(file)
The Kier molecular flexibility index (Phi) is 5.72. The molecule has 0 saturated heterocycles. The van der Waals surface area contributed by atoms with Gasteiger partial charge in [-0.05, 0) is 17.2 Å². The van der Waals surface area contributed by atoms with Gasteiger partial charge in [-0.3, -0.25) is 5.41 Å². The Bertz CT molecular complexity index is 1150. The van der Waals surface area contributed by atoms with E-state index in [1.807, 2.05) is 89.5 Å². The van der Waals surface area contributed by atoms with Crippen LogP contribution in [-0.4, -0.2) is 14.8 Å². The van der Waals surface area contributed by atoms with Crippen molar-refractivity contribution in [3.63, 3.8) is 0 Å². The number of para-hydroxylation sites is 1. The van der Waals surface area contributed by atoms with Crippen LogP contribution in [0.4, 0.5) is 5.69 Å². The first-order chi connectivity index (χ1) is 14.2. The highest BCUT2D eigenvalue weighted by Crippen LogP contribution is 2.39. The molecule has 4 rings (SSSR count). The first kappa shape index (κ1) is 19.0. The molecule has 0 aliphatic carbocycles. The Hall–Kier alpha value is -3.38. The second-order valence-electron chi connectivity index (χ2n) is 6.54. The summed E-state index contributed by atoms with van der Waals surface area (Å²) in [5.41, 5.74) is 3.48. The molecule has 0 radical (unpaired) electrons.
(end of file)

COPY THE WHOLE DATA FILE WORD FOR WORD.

The Kier molecular flexibility index (Phi) is 5.72. The molecule has 0 saturated heterocycles. The van der Waals surface area contributed by atoms with Gasteiger partial charge in [-0.05, 0) is 17.2 Å². The van der Waals surface area contributed by atoms with Gasteiger partial charge in [-0.3, -0.25) is 5.41 Å². The Bertz CT molecular complexity index is 1150. The van der Waals surface area contributed by atoms with E-state index in [1.807, 2.05) is 89.5 Å². The van der Waals surface area contributed by atoms with Crippen LogP contribution in [-0.4, -0.2) is 14.8 Å². The van der Waals surface area contributed by atoms with Crippen molar-refractivity contribution in [3.63, 3.8) is 0 Å². The number of para-hydroxylation sites is 1. The van der Waals surface area contributed by atoms with Crippen LogP contribution in [0.4, 0.5) is 5.69 Å². The first-order chi connectivity index (χ1) is 14.2. The highest BCUT2D eigenvalue weighted by Crippen LogP contribution is 2.39. The molecule has 4 rings (SSSR count). The first kappa shape index (κ1) is 19.0. The molecule has 0 aliphatic carbocycles. The Hall–Kier alpha value is -3.38. The second-order valence-electron chi connectivity index (χ2n) is 6.54. The summed E-state index contributed by atoms with van der Waals surface area (Å²) in [5.41, 5.74) is 3.48. The molecule has 0 radical (unpaired) electrons.